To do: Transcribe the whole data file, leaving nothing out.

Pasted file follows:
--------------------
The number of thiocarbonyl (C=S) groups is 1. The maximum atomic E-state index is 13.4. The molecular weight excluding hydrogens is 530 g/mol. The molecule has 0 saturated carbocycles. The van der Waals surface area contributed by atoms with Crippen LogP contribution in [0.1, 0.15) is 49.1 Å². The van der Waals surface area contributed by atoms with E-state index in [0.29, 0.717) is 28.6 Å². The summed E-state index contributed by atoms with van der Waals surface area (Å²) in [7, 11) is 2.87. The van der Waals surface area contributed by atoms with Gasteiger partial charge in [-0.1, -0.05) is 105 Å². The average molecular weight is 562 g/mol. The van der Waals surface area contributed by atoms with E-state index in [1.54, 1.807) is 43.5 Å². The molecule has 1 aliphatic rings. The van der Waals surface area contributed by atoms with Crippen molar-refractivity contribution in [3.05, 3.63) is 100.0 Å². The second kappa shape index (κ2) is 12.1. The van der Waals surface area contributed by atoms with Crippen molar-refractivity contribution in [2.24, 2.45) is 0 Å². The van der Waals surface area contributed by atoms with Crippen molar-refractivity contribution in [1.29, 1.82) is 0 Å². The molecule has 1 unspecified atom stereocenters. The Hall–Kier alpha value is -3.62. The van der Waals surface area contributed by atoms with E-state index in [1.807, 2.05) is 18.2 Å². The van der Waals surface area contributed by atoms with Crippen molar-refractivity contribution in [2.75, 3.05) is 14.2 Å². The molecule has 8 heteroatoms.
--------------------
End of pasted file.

The number of thiocarbonyl (C=S) groups is 1. The maximum atomic E-state index is 13.4. The molecular weight excluding hydrogens is 530 g/mol. The molecule has 0 saturated carbocycles. The van der Waals surface area contributed by atoms with Crippen LogP contribution in [0.1, 0.15) is 49.1 Å². The van der Waals surface area contributed by atoms with E-state index in [0.29, 0.717) is 28.6 Å². The summed E-state index contributed by atoms with van der Waals surface area (Å²) in [7, 11) is 2.87. The van der Waals surface area contributed by atoms with Gasteiger partial charge in [-0.1, -0.05) is 105 Å². The average molecular weight is 562 g/mol. The van der Waals surface area contributed by atoms with E-state index in [1.54, 1.807) is 43.5 Å². The molecule has 1 aliphatic rings. The van der Waals surface area contributed by atoms with Crippen molar-refractivity contribution in [3.05, 3.63) is 100.0 Å². The second kappa shape index (κ2) is 12.1. The van der Waals surface area contributed by atoms with Crippen molar-refractivity contribution in [2.24, 2.45) is 0 Å². The van der Waals surface area contributed by atoms with Crippen molar-refractivity contribution in [1.29, 1.82) is 0 Å². The molecule has 1 unspecified atom stereocenters. The Hall–Kier alpha value is -3.62. The van der Waals surface area contributed by atoms with E-state index in [1.807, 2.05) is 18.2 Å². The van der Waals surface area contributed by atoms with Crippen molar-refractivity contribution in [2.75, 3.05) is 14.2 Å². The molecule has 8 heteroatoms.